Government shutdown affecting veterans cemeteries

Florida National Cemetery money running out

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12. What will this do to the economy? Depends on how long it lasts. Before the government shutdown started, Mark Zandi, chief economist and co-founder of Moody's Analytics, said a shutdown of three or four weeks "would do significant economic damage" -- reducing GDP by 1.4 percentage points for the quarter. Also, as the Oct. 17 deadline to raise the debt ceiling looms and merges into the shutdown debate, investors are getting nervous -- stocks fell in early trading on Monday. The international financial community is also getting nervous. As top financial officials from around the world gathered in Washington over the weekend, Christine Lagarde, head of the International Monetary Fund, said the consequences of a failure to raise the debt limit would be dire for economies around the world.

BUSHNELL, Fla. - The director of the Florida National Cemetery says that if the government shutdown doesn't end by Oct. 22, national cemeteries will have to reduce the number of veterans they can bury every day, furlough employees and limit the care they give to gravesites.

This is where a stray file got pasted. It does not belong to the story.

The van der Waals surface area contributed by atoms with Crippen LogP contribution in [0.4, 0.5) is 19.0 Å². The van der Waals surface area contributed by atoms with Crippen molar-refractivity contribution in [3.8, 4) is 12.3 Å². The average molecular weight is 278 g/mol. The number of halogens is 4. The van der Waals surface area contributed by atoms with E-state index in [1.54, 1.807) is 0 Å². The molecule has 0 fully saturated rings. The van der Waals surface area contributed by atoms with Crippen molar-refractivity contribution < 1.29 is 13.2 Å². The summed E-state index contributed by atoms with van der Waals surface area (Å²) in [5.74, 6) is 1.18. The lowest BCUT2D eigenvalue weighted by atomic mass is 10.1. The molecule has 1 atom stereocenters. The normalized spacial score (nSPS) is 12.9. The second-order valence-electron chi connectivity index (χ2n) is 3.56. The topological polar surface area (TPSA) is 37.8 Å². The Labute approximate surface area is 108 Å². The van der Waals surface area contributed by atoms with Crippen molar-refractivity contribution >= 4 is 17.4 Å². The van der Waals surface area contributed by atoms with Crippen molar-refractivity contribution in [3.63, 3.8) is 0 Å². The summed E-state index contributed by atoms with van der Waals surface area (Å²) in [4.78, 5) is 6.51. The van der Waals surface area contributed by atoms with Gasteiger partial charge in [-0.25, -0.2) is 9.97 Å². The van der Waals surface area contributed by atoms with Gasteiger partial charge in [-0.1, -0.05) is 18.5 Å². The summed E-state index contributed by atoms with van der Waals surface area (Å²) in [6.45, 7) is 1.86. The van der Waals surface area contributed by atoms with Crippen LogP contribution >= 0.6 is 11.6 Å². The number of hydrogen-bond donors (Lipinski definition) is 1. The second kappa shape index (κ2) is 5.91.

The Tampa Tribune reports that Kurt Rotar says that's the day money already allocated to the national cemeteries will run out.

At the Florida National Cemetery, that would mean reducing the number of funerals -- as many as 30 a day -- by as much as one-third.

Rotar says he would have to reduce his workforce from 63 to 19 in Bushnell.

Grounds maintenance already has been reduced by the shutdown.

The shutdown would reduce the capacity of other national cemeteries in Florida as well.

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